I enjoyed reading V.com member Brian Hong's piece earlier this week about people playing pieces before they are ready. Brian is 15, and his thoughts provoked a veritable flame war. I know, from being on the Internet nearly as long as Brian has been alive, that it's a little weird to be the author when something like that happens, but Brian, it's all goodness. You made people argue, talk...even think.
In fact, the piece and ensuing discussion make me think about the issue of being ready for a piece. I believe Brian was referring mostly to people being technically ready, though he did touch briefly on people being expressively ready to play a piece.
And this is where my thoughts picked up: when is a student ready to play a piece, from the standpoint of expression?
I've heard the idea that sometimes children and teenagers aren't ready to play a piece because they don't have enough “life experience” to understand the feelings in a piece. I don't buy it. I've even heard of teachers saying that their student needs to “go get your heart broken a few times” before they can really understand most music.
How condescending, and how myopic.
You don't need your feelings inflamed and raked over by a love affair to claim ownership real emotion in life. Everyone has feelings -- deep feelings -- including children. These include: love, loss, longing, joy, exhilaration, panic, boredom, anticipation, excitement, melancholy...the list goes on.
Music is the universal language of feelings, and though your exhilaration might come from falling in love, mine might come from Northwestern University actually winning a football game. A two-year-old's might come from going down the big slide on the playground.
I can remember when my daughter was four years old, and she was visiting a friend that she had not seen in a while. When they saw each other, they bellowed each other's names from across the park, broke into a run, charged at one another, hugged, laughed, jumped up and down, and ran off together.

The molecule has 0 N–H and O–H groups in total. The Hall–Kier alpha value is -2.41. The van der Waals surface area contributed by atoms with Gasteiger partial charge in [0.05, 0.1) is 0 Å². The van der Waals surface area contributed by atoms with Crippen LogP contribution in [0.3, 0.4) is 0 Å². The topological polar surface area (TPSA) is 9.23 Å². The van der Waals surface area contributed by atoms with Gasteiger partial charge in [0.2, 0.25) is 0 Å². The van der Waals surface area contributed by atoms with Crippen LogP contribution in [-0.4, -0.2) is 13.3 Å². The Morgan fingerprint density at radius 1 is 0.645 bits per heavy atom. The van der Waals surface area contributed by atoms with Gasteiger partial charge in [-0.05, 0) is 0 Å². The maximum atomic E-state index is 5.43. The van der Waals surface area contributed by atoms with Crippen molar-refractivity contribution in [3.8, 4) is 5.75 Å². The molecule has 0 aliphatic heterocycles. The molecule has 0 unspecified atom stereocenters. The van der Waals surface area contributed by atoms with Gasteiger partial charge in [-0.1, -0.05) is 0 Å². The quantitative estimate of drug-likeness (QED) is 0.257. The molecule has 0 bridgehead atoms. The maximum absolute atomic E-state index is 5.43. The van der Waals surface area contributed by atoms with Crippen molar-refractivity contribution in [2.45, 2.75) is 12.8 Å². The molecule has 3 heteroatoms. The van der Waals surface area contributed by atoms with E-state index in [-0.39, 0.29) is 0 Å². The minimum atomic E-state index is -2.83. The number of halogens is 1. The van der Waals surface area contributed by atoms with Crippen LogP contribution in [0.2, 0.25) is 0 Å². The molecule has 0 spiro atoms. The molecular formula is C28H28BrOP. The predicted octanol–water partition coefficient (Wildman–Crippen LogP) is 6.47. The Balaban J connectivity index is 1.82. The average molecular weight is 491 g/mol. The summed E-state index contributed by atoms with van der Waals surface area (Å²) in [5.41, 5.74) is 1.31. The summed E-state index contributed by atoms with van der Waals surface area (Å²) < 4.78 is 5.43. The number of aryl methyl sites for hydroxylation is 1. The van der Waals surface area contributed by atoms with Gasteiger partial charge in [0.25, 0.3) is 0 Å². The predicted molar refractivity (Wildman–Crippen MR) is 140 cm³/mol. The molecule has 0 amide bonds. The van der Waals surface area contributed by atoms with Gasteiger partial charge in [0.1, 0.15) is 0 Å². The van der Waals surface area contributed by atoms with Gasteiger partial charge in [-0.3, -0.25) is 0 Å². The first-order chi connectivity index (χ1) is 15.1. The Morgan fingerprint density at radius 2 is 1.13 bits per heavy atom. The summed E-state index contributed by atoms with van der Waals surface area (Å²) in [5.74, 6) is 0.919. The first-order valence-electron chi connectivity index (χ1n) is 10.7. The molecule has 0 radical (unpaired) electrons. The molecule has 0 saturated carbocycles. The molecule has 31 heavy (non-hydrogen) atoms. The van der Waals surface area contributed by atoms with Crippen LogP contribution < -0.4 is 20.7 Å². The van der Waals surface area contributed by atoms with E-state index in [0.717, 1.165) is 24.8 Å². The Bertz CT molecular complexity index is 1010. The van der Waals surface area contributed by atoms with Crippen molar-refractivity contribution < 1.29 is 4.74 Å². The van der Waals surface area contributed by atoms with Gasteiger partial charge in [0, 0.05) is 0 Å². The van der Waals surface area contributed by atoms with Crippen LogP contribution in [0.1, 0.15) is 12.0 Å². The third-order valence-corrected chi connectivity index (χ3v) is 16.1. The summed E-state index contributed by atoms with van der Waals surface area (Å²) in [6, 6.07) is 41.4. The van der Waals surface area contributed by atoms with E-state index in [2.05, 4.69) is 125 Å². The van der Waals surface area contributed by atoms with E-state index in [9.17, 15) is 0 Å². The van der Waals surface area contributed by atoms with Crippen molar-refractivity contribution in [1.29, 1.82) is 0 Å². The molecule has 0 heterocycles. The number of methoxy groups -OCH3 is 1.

The other mother looked at me and laughed, “Imagine if we greeted each other like that!” We talked through the whole scenario, how we'd drop our purses, run at each other, scream at the top of our lungs...
Yes, kids have feelings, you might even argue that they feel them more fully than adults do. They are not immune to pain: parents divorce, friends turn on them, the family moves to a new and strange city. They are not emotionally empty slates.
So please, do not write off a child's expressive capabilities; they have plenty on which to draw. Before saying they are not “emotionally ready,” ask, have their lessons made them musically prepared? Are they building a musical-expressive vocabulary?
Building a musical-expressive vocabulary starts with simple expression, just as it does when learning vocabulary in a foreign language. You learn phrases and context, and later, you will put them together in your own, unique way. But first, one has to learn the conventions. For example: The staccato that feels bouncy, the legato that feels smooth; the musical interruption that feels startling; the low, quiet ascending pattern that feels sneaky. A teacher should help a student connect the feeling and the music, and build that connection into their musical vocabulary. The larger this vocabulary, the more tools the student will have for self-expression down the line.
Lacking a musical expressive vocabulary is not the same thing as lacking feeling or emotion. The musical vocabulary is teachable. And the feelings are there, you can be assured.
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